Numerical Simulation of Engines Fuelled by Hydrogen and Natural Gas Mixtures 2007-01-1901
The use of hydrogen (H2) as a fuel for urban private and public transport may represent a major solution to reduce pollutant emissions and CO2 production in urban areas. Looking for short-term solutions, the introduction of moderate quantities of H2 (up to 30%) into Natural Gas (NG) SI engines may be a feasible solution to get a faster combustion process, and therefore less HC and CO2 emissions, and a slight NOx increase which may be potentially limited by the adoption of lean-burn engine control strategies.
However, concurrent effects of volumetric efficiency reduction and maximum temperature in the combustion chamber require a careful optimization of operating conditions to fully exploit the H2 potential and to determine the most convenient H2/NG mixture ratio.
In that context, 3D numerical tools may be useful to analyze the effect of H2 introduction on engine performance. Combustion modelling should be handled with care, since performance variation mainly depends on fuel properties (heating value, laminar flame speed) and on the effect of turbulent transport on the global turbulent flame speed.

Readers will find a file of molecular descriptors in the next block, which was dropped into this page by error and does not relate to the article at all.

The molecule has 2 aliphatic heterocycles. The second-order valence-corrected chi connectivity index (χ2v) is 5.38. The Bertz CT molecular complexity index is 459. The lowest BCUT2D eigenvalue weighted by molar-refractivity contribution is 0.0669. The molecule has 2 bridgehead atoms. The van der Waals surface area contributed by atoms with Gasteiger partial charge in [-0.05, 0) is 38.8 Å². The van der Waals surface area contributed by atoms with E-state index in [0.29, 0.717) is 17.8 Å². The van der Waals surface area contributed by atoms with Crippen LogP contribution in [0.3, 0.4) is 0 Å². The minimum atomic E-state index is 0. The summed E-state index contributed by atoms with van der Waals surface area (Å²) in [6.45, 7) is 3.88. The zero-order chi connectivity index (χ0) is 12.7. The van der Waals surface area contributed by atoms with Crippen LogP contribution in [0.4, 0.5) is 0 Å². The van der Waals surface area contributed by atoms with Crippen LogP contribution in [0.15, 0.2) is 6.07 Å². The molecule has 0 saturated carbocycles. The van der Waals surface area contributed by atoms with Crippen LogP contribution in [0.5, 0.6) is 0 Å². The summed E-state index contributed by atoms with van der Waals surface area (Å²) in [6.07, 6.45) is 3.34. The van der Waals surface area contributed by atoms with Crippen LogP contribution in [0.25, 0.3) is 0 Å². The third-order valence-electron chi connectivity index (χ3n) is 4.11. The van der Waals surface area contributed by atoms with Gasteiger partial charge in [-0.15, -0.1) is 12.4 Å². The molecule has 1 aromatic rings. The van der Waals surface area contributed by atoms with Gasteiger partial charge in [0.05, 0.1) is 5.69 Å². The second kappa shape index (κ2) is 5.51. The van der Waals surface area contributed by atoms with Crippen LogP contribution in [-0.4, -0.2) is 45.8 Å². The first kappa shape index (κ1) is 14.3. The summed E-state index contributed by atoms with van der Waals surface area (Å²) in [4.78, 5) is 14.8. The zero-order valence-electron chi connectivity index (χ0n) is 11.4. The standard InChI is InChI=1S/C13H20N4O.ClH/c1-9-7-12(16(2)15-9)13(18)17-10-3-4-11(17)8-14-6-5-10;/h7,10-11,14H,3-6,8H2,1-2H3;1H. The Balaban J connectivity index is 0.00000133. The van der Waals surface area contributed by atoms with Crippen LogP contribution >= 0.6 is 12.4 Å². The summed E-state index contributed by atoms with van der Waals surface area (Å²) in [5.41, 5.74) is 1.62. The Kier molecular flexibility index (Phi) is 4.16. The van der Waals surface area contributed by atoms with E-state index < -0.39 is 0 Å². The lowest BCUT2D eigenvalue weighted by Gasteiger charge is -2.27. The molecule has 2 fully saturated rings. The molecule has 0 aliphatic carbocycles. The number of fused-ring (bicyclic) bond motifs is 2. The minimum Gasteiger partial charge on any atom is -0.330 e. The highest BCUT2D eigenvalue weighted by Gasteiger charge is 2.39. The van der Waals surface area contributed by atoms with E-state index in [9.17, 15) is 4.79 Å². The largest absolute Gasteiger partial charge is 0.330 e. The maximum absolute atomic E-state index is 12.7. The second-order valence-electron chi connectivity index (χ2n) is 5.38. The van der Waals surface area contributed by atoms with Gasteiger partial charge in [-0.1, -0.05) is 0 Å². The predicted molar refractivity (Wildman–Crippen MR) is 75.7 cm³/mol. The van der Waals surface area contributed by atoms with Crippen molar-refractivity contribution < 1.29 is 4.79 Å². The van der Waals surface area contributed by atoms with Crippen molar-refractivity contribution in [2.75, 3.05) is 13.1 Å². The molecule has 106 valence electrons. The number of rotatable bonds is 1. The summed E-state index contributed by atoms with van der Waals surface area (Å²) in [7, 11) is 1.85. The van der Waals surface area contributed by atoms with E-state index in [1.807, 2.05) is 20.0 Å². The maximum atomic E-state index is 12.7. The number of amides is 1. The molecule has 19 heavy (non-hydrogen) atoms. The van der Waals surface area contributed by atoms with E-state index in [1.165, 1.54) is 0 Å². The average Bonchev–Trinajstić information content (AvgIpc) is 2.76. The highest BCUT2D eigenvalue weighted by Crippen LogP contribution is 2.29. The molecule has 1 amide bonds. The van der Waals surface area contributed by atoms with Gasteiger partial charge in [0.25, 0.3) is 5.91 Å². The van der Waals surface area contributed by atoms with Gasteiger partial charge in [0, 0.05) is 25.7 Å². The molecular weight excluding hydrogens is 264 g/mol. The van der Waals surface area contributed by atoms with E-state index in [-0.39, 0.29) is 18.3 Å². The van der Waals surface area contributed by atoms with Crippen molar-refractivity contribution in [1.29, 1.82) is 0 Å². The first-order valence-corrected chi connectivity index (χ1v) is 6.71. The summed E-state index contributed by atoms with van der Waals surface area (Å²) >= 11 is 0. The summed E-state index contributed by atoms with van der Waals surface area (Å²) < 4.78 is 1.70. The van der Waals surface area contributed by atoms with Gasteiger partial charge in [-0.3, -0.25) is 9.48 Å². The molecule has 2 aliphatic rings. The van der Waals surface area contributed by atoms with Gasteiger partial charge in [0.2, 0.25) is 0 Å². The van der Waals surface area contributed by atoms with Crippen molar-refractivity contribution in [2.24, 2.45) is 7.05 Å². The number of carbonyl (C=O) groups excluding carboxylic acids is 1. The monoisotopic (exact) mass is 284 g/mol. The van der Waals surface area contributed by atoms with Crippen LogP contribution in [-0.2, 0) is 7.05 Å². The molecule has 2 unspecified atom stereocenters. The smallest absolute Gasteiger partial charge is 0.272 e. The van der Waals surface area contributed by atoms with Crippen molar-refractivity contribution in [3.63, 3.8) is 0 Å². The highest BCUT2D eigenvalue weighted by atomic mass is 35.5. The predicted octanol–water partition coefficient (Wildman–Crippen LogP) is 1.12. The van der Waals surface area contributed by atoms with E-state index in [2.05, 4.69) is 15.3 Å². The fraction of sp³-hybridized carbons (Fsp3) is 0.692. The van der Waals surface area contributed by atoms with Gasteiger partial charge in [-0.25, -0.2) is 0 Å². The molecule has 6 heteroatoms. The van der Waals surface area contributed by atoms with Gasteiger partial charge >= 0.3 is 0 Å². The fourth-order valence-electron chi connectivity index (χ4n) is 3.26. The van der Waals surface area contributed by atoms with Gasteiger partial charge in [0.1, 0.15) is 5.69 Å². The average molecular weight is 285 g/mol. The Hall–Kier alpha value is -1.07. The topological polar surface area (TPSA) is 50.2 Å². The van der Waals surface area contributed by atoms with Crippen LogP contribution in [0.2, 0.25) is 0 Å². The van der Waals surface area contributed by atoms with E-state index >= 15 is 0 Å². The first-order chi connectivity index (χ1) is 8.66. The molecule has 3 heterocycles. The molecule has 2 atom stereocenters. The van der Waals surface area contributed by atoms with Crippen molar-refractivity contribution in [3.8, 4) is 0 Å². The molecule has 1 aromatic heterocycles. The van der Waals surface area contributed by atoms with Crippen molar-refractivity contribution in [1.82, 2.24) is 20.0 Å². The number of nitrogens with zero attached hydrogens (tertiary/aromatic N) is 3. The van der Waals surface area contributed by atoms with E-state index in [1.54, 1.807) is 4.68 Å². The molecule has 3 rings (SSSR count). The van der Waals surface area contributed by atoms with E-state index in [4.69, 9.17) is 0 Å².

In this paper, results concerning a project (BONGHY) to introduce H2/NG fuel mixtures into a public transport fleet are reported. Project BONGHY activities have been carried out in conjunction with ENEA, ASM and Universities of Roma La Sapienza and Cattolica di Brescia, to analyze the H2/NG mixture potential as a fuel for garbage trucks in urban areas. Results here reported particularly concern numerical activities to predict the effect of H2 introduction on final engine performance.
To that aim, KIVA-3V code has been utilized as the basic thermal-fluid-dynamic platform where an advanced combustion model (CFM) based on the flamelet assumption and suitably modified to support H2/NG mixture combustion has been implemented.
The application of the model to the analysis of several operating conditions has proved its usefulness to identify the effect of variation of engine control parameters (primarily spark advance) on performance to support experimental activities and finally get a reduction of CO2 and fuel consumption with no major penalties on tailpipe NOx emissions.